Tailoring your marketing to changing consumer habits : Financial Services

Tailoring your marketing to changing consumer habits : Financial Services

Team Streams

January 20th, 2021

Tailoring your marketing to changing consumer habits : Financial Services

It can be challenging to equate marketing and finance - but the necessity of promotion knows no bounds. Even in the financial sector, you don’t want to be overlooked by potential customers in favour of your competition. To stay in the game you need to establish a presence aimed directly at your target audience, but in order to do that, you must first understand and overcome a few specific barriers that stand in the way when it comes producing a successful marketing strategy for this niche. 




It has been cited that more than 90% of millennials, in particular, don’t trust banks. Reasons for this are vast, spanning past economic crisis’ and a general lack of understanding for the institution. Therefore when you are developing your marketing strategy you need to instil a foundation of trust to bring in new customers.

Despite the above-mentioned mistrust percentage, that same group of under 37’s are the highest users of challenger banks. Monzo, Revolut, Starling, being the most popular mobile-only digital companies whose structures break away from traditional banking norms.

What allows the sceptical generation to have confidence in these new companies over the likes of ones that have been staples for generations? Well, when Monzo first launched it ran with a mostly word of mouth marketing campaign. There was a weeks-long waiting list to get Monzo which was only skippable if someone you knew shared a code with you.

The exclusiveness of the list drew attention and on top of that, if your friend was telling you to get Monzo then Monzo was trustworthy. The brand themselves didn’t have to jump through hoops to prove themselves to their customers, their product did the talking and the organic praise saw their brand skyrocket.






70% of young people will exclusively manage their finances digitally in the next three years. The need to go into your local branch is fading, and as such, financial services need to embrace that change. 

It’s not about competing with the likes of Instagram, Twitter, Influencers and trending hashtags, it’s about understanding what your customer’s digital habits are and finding a way to express your core values in a way that will reach them and they can engage with. 

e-Wallets such as Apple Pay and Google Pay saw how people were using their mobile devices more and more. From the boom in social media to how we communicated with friends from voice notes to Facetime, and being able to access work emails, play games and read all on the same piece of technology.

It made sense that then people should be able to use this same device in a transactional way that didn’t require them to pause all the things they were likely doing. The implementation of digital wallets in our everyday lives was a smooth process that saw very little advertisement because it felt like that natural next step, moving away from the physical and into the digital.

Understand where your audience is (predominantly online) and what they want (something easy), when building your marketing strategy. This will see you reaching new customers in a way that feels harmonious.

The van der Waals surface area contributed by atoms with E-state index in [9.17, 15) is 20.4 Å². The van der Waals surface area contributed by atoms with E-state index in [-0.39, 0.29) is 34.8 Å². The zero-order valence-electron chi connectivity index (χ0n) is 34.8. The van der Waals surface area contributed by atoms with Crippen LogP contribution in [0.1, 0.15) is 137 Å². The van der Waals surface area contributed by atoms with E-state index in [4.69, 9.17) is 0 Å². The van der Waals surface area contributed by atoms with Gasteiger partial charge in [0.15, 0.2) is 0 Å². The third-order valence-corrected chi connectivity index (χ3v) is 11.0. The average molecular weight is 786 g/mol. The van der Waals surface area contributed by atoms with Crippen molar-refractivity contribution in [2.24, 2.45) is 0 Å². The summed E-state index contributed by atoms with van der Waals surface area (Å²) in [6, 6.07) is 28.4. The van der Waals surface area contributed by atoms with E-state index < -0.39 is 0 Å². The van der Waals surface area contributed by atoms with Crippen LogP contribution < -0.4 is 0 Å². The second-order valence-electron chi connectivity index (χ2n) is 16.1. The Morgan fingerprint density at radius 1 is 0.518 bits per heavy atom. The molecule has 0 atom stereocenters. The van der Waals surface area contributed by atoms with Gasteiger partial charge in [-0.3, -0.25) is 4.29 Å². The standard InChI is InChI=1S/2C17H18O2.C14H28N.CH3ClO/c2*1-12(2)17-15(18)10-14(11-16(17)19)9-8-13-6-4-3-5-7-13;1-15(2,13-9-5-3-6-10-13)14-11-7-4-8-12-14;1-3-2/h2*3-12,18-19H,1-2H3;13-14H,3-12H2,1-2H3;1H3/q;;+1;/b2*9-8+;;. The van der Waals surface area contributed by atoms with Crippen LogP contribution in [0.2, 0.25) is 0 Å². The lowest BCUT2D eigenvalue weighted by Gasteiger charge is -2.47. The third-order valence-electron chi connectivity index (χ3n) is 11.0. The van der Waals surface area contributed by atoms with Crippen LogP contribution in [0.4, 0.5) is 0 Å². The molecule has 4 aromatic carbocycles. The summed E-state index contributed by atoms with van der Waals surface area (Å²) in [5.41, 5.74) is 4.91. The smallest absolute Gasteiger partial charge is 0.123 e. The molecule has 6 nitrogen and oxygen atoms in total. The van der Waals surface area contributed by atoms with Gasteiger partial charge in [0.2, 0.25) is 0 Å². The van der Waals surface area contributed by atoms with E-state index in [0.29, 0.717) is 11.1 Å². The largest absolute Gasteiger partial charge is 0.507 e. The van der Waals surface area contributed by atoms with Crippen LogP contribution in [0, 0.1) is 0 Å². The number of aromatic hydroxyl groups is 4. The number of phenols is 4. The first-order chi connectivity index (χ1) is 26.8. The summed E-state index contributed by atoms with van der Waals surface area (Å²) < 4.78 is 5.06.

Roughly 24% of people aged 17 to 34 have an understanding of finance - that leaves a staggering 76% of the younger generation that is in the dark.

To close that gap, financial groups need to find a way to communicate with their customers in a manner that doesn’t leave them bogged down with incomprehensible jargon, disengaging them altogether. 

You’re more likely to draw in new customers if you show that you speak their language. Create copy that is easily understood by those with a basic or limited understanding of finance. If you try to reach and communicate on their level it allows for you to establish trust. 

Barclays Money Mentor campaign saw a series of IGTV videos aimed at simplifying saving and budgeting. By using Instagram as a platform they saw where their audience were and went directly to target them in an informal but informative way.






The practice of paying customers to switch banks is a great way to both gain and lose many people who have zero loyalty to a single financial institution.

The issue is that to the everyday person, one bank, cryptocurrency wallet or investment portfolio is the same as any another. In order to distinguish your brand, you need to personalise it so it stands tall in that sea of sameness. 

There are a plethora of ways to do this; Lloyds Banking Group has their jet black horse as a mascot, Monzo has their Coral (not pink) cards and American Express is a household name due to its illustrious Black Card and the lure of benefits associated with banking with them. 

Show your customers that finance isn’t just about the numbers, it’s caring about the people you represent, it’s about staying on top of social issues and having a stance. Often it’s not about the biggest and most expensive marketing campaigns that will gain loyal customers, it’s about being honest with your customers and establishing a relationship they won’t want to break from.


From startups like Monzo to established brands like American Express the financial services have come to accept the importance of tailoring their voice through their marketing strategies to reach a wider more hard to capture audience.



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